Those of you who have been reading for a while know that I am a big believer in the power of diversity. I’m not only referring to racial diversity, but I am of the belief that our racial identities inform our day-to-day experiences and the lens of how we see the world. A variety of experiences means a diversity of perspectives, which means in turn that any problem can be approached with a variety of solutions. It just makes sense – a group is smarter when it can rely on a variety of skills, even if the problem doesn’t have an explicitly racial component to it.
As a result, I am a supporter of affirmative action (AA) programs as a method of creating a more adaptable, agile, and smarter workforce. Whether that workforce is in academia or industry, we all benefit from being surrounded by people who are capable, but who also have life experience and perspectives that give us a better chance for a multi-faceted problem-solving approach. At the same time, I recognize (as do most supporters of AA programs) that it’s a non-perfect approach to the serious problem of racially supremacist systems. We have a history that has, at times explicitly, given the bulk of the benefit to some groups at the direct expense of another, resulting in a lopsided distribution of wealth, education, political power, and popular perception. There’s no way to re-balance the scales without someone feeling like they’ve had something taken from them.
Of course opponents of AA say that rebalancing the scales thusly is manifestly unfair. What we should do, they say, is just start treating everyone according to merit, thus ensuring that those who are “most qualified” will succeed. If we take race out of the equation entirely, we won’t be giving unfair advantages to one group, but nor will we be taking away opportunity from those who happen to be in a group that, once upon a time, had members that were wicked. By forcing race into the equation, affirmative action is being just as racist as those wicked ancestors were, just in the opposite direction!
Henry Yu explains the problem with that line of reasoning with a parable:
Imagine that I am teaching a class. There is a textbook for the class, and according to my syllabus, at the end of each week I will give an examination that tests the students on that week’s lectures and textbook readings. However, at the beginning of the first day of class, I decide to give only half of the students the textbook. I do this by arranging the class list alphabetically and reading out family names, starting with A and giving out textbooks until they run out, somewhere around those with last names beginning with L or M.
After several weeks of class, it becomes clear that those students who were given textbooks do much better on the weekly exams than those who were not given textbooks. Students whose names begin with P or T begin to complain, and eventually to protest their unfair treatment. They claim that there is an “alphabetism” in the class that gives some people better treatment just because of the letters of their name. An “anti-alphabetist” movement begins, complete with marches and letters to the administration and by the middle of the semester, the protests are so powerful that I am forced to change the system.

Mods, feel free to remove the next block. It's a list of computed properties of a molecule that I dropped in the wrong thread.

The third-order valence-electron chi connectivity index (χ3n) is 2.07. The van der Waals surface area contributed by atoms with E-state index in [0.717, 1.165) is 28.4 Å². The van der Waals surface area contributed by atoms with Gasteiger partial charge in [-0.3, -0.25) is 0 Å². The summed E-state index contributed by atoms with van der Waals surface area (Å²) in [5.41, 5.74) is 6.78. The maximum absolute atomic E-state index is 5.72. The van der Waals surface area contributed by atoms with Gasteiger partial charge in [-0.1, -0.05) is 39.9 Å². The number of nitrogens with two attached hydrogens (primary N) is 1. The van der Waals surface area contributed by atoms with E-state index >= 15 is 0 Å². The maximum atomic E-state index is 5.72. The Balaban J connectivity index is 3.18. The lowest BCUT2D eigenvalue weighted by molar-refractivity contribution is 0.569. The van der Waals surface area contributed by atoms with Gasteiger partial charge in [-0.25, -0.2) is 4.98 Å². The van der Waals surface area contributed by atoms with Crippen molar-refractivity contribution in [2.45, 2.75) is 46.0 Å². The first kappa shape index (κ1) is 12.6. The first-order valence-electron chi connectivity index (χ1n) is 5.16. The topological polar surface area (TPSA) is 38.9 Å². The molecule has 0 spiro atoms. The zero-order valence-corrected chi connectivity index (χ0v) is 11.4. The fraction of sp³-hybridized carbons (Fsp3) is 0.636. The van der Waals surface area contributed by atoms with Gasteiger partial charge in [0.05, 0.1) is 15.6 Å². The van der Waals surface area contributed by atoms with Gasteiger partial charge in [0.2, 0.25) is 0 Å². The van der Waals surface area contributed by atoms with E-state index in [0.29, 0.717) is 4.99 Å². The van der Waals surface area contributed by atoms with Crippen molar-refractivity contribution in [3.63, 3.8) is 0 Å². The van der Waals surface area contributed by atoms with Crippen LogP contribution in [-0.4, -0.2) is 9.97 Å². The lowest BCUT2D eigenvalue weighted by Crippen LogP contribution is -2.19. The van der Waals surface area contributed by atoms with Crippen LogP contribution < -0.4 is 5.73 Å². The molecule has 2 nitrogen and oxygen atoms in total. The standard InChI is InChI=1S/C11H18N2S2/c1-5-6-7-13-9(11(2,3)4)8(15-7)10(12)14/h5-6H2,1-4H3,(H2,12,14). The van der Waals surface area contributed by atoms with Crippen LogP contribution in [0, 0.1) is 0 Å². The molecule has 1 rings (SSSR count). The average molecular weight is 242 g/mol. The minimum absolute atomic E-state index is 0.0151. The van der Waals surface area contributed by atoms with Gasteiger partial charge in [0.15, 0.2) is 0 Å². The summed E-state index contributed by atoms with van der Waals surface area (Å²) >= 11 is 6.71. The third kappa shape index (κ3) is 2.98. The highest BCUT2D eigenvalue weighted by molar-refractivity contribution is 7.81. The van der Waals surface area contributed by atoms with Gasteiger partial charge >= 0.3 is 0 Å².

I announce that from now on, our class is an “alphabet-blind” meritocracy, and those who complain need to shut up and start working hard instead of blaming their failures on “alphabetism.” I point out several “model” students who did not receive textbooks at the beginning of class, but despite the stigma of having a name beginning with T or Z, were still able to get high marks in the class.
Indeed, the student with the highest grade in the class had a name beginning with W! Even without a textbook, she listened attentively to lectures and took detailed notes. Because I had felt pity for the students without textbooks, I had put one copy on reserve at the library, and she had woken up early every morning before the library opened so she could get to that copy first. Her example should shame those lazy students who spent their semester protesting and complaining instead of working hard. She made the most of her limited resources.
The new system is fair in concept. Being “alphabet-blind” is a worthy ideal to replace the unfairness of “alphabetism.” But something is not quite right. Indeed, a new system that is fair in ideal has actually reinforced the unfairness of the past. By ranking the students by grades achieved during a period of inequality, and continuing to reward those who accomplished the most under that system, the “alphabet-blind” system actually extends and exacerbates the inequities of the past. Worse yet, being alphabet-blind hides the unfairness of the past. By claiming that the present and future is now fair and meritocratic, it erases the effects of the first half of the semester.
The parable is worth reading in its entirety, as it does an excellent job of fleshing out the full scope of the issue, and why, well-intentioned though it may be, mandating meritocracy after generations of racial supremacy simply does not solve the problem. He also provides a thorough description of the “model minority” myth, expressed through the lens of history – the TL/DR version is that inequality and deprivation created the conditions where groups had to become models just to succeed, and it’s the height of hypocrisy to complain that schools are “too Asian” now that those chickens are coming home to roost.
Like this article? Follow me on Twitter!